Hello fellow readers, What a treat to visit Elisabeth, a delightful client who moved back from Chicago to be near her family. She painted her renovated and restored farmhouse built in the 1800s in a dramatic yet soothing shade of dark gray with black trim. And implemented the landscape design we worked on to enhance the gorgeous property’s views and function while being kind to the wildlife, adding her flair – a delight to see.
Virginia Creeper vs. Poison Ivy
Elisabeth has been pulling Virginia Creeper vines from her trees, which I never considered a dilemma. While it grows rampant in the wild, Parthenocissus quinquefolia is a native plant and, therefore, not regarded as invasive, and folks value it as an ornamental plant.
Just as is its look-alike, Poison Ivy, wildlife adores Virginia Creeper. Of course, Poison Ivy (Toxicodendron radicans) is not an ornamental plant, though it is lovely too. Both turn a glorious bright red in fall. Fortunately, it’s easy to tell the difference between Virginia Creeper and Poison Ivy beyond the itch.
The tell-tale sign is that Virginia Creeper has five leaflets – Poison Ivy has three. And Virginia Creeper has dark purple berries in the fall, while Poison Ivy has greyish-white ones.
Virginia Creeper berries contain oxalic acid, which is moderately toxic to humans and other mammals but provides a food source for birds. The sap of the plant has needle-shaped crystals of calcium oxalate. Crushing the leaves can prick the skin, causing irritation and blisters to some, so wear gloves when handling.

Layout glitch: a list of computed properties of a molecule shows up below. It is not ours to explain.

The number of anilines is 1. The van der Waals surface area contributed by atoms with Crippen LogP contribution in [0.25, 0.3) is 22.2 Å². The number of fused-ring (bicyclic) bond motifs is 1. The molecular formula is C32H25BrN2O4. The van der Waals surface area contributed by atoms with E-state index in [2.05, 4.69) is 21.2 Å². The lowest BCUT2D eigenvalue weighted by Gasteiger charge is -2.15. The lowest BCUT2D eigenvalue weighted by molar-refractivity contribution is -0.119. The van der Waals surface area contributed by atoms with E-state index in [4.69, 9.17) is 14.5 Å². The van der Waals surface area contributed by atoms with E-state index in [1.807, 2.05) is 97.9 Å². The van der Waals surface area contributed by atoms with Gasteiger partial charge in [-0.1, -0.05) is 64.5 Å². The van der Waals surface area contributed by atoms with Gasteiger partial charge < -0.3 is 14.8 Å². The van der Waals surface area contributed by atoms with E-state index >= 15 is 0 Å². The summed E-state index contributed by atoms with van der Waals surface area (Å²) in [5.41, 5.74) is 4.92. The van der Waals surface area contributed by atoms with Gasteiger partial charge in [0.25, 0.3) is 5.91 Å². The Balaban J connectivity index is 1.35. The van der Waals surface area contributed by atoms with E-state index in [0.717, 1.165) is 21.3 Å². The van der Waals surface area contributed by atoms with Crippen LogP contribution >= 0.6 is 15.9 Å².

On the other hand, urushiol oil in all parts of the Poison Ivy plant (leaves, stems, roots, flowers, and berries) causes an itchy rash when people touch it. Yet poison ivy is commonly munched by many animals, such as deer and bears, and birds enjoy the berries.
“I Dare You” Challenge
When I was a girl, my sister dared me to rub a leaf all over me. Even then, I was a plant person and always up to an “I dare you” challenge. The leaf was in a grouping of three, and I picked one and dutifully painted myself with it. I bet you know where this is going.
I’m allergic to poison ivy, as are about 80 percent of us – some more than others. My reaction was awful (big surprise), causing my eyes to swell shut. Most people will react more to repeated or extreme exposure, such as what dear Sis challenged me to do. Long forgiven, though my counter challenge to ride the red flyer wagon down the steep drive left permanent scars on her knees. :^0
Both vines are ambitious and can cover trees or shrubs and even kill them by shading their photosynthesizing ability, hence why Elisabeth pulls them from the trees. But I adore Virginia Creeper scrambling along our boulders in the rock garden. Used as an ornamental plant, it can quickly cover walls keeping a building cooler by shading the surface, and its fall color is a show-stopper.
It adheres to the surface by disks rather than penetrating roots, so it does not harm the masonry. But, as with Boston ivy, ripping the plant from the wall can damage the surface. If you kill the plant first by cutting the vine at the root, the adhesive pads will eventually deteriorate and release their grip.
Before you wrestle vines down, it’s best to ID what you are tackling.
You may have heard rhymes to help identify poison ivy: Leaflets Three; let it be, Hairy Vine, no friend of mine, and Berries White run in fright.
Urushiol oil can remain active for years, so handling dead leaves or vines can still cause a bad reaction. And the oil can transfer to tools or pet fur than to you.
Even if you think you aren’t allergic, a whopping exposure such as cutting up a downed tree wrapped in a dead poison ivy vine at the end of our driveway may cause a bad reaction. Isn’t that right, Curt? “If it’s hairy, you better ask Mary.” Smile.
Enjoy more of the story in the Garden Dilemmas Podcast:
Link to a related story: